What are my privacy rights as an employee?

Laws exist to protect an employee’s right to privacy. An employer generally may not disclose information to co-workers or anyone outside the company to the extent such information is acquired only because of the employment relationship and it would be offensive to an ordinary and reasonable person unless the information would be of reasonable concern to the public. Thus, an employer could disclose information suggesting that one of its employees may be involved in some sort of criminal activity or may be planning to do harm to someone’s welfare or property.  

But an employer usually cannot disclose an employee’s social security number or what it has learned about an employee’s problems with alcoholism or about an employee’s genetics, investments, health issues, or other similar matters generally accepted as being private in nature.

Likewise, an employee generally is free from unreasonable searches in the areas of the workplace in which a “reasonable expectation of privacy” may exist. For example, employees usually can expect that their employers cannot insist on searching a purse, handbag, or wallet; their lockers where they are allowed to use their own locks to secure their belongings; or their body cavities or fluids (except in connection with a drug-testing policy that complies with the law).

Congress passed the Health Information Portability and Accountability Act (HIPAA) to safeguard an employee’s medical information by prohibiting an employer from disclosing confidential medical information it receives concerning its employees.

When it comes to regulating telephone use and employee access to the Internet and company computers, employees should know that employers in Ohio generally have the privilege of monitoring such use. This includes allowing employers to screen and read e-mail, listen to voicemail messages, and monitor telephone calls under certain circumstances, particularly for the purposes of preventing employee theft or monitoring an employee’s performance.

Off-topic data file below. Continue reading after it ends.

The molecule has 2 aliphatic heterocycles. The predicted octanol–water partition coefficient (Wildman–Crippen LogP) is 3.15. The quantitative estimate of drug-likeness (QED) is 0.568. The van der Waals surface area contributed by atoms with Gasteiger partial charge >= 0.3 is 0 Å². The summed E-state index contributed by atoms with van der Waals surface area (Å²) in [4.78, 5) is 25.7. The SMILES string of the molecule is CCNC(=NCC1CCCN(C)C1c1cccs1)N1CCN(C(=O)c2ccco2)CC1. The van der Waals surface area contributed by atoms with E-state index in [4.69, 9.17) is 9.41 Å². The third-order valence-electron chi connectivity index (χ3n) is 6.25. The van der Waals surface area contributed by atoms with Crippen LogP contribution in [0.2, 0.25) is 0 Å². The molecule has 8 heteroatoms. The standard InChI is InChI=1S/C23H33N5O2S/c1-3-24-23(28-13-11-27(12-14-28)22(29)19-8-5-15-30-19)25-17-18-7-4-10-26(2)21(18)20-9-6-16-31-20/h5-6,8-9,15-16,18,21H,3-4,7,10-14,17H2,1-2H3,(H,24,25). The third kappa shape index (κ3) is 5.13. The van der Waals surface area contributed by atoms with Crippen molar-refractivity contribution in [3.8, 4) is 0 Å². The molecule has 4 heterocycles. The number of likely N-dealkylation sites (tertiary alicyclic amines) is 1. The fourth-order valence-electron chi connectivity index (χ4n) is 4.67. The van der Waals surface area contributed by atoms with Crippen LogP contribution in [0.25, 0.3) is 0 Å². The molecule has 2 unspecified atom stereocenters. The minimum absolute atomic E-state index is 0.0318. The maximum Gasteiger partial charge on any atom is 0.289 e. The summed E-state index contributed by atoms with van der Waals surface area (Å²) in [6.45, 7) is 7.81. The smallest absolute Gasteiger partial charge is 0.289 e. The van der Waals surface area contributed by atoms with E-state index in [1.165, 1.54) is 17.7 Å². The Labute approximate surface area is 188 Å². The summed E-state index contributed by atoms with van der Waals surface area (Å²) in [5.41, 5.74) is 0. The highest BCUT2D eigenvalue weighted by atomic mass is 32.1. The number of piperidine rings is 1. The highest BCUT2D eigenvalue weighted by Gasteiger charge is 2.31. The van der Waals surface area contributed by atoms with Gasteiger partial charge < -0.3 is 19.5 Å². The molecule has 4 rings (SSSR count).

Criminal background checks generally involve a review of public records and such activity by an employer usually would not constitute an unreasonable invasion of the privacy rights of an employee or a job applicant.

An employer cannot conduct a credit check on an employee or job applicant without first notifying the employee (in the manner prescribed by law) and receiving written permission to do so. It would be unlawful for an employer to use the results of a credit check against an employee without giving the employee a copy of the report and offering an opportunity for the employee to challenge the results of the report or the author of that report.

Another question that frequently comes up is whether an employee may be compelled—under threat of job loss—to submit to a lie detector test (polygraph), and if an employer can retaliate against an employee or job applicant for refusing to submit to such a test.

An employee lawfully can be asked to submit to a polygraph to the extent he or she is involved in a “workplace incident” (or is suspected, on reasonable grounds, of being involved) where the employer’s interests were adversely affected by that “workplace incident.” The law exempts certain types of employers from the ban on requiring employees and job applicants to submit to lie detector tests.